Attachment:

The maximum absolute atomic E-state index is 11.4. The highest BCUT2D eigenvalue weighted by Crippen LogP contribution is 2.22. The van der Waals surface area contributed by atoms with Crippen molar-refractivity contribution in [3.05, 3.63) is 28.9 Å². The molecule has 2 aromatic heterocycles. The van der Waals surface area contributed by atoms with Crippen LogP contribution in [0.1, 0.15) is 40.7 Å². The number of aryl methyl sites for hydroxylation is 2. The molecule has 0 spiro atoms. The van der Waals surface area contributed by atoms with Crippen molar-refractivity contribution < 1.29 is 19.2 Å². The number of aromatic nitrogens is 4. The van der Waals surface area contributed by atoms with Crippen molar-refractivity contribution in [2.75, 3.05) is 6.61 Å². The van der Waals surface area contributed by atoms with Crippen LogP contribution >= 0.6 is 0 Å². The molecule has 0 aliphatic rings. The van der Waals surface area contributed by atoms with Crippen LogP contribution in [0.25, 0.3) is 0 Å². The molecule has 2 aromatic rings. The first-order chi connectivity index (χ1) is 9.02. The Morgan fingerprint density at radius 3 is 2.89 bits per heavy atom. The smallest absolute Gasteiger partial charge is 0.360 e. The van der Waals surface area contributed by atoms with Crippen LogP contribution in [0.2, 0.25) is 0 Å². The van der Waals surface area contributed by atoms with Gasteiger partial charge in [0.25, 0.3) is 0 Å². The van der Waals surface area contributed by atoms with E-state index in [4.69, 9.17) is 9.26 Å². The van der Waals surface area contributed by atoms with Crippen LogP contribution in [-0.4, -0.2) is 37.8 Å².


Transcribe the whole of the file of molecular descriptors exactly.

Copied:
The maximum absolute atomic E-state index is 11.4. The highest BCUT2D eigenvalue weighted by Crippen LogP contribution is 2.22. The van der Waals surface area contributed by atoms with Crippen molar-refractivity contribution in [3.05, 3.63) is 28.9 Å². The molecule has 2 aromatic heterocycles. The van der Waals surface area contributed by atoms with Crippen LogP contribution in [0.1, 0.15) is 40.7 Å². The number of aryl methyl sites for hydroxylation is 2. The molecule has 0 spiro atoms. The van der Waals surface area contributed by atoms with Crippen molar-refractivity contribution < 1.29 is 19.2 Å². The number of aromatic nitrogens is 4. The van der Waals surface area contributed by atoms with Crippen molar-refractivity contribution in [2.75, 3.05) is 6.61 Å². The van der Waals surface area contributed by atoms with Crippen LogP contribution >= 0.6 is 0 Å². The molecule has 0 aliphatic rings. The van der Waals surface area contributed by atoms with Crippen LogP contribution in [0.25, 0.3) is 0 Å². The molecule has 2 aromatic rings. The first-order chi connectivity index (χ1) is 9.02. The Morgan fingerprint density at radius 3 is 2.89 bits per heavy atom. The smallest absolute Gasteiger partial charge is 0.360 e. The van der Waals surface area contributed by atoms with Crippen LogP contribution in [0.2, 0.25) is 0 Å². The van der Waals surface area contributed by atoms with Gasteiger partial charge in [0.25, 0.3) is 0 Å². The van der Waals surface area contributed by atoms with E-state index in [4.69, 9.17) is 9.26 Å². The van der Waals surface area contributed by atoms with Crippen LogP contribution in [-0.4, -0.2) is 37.8 Å².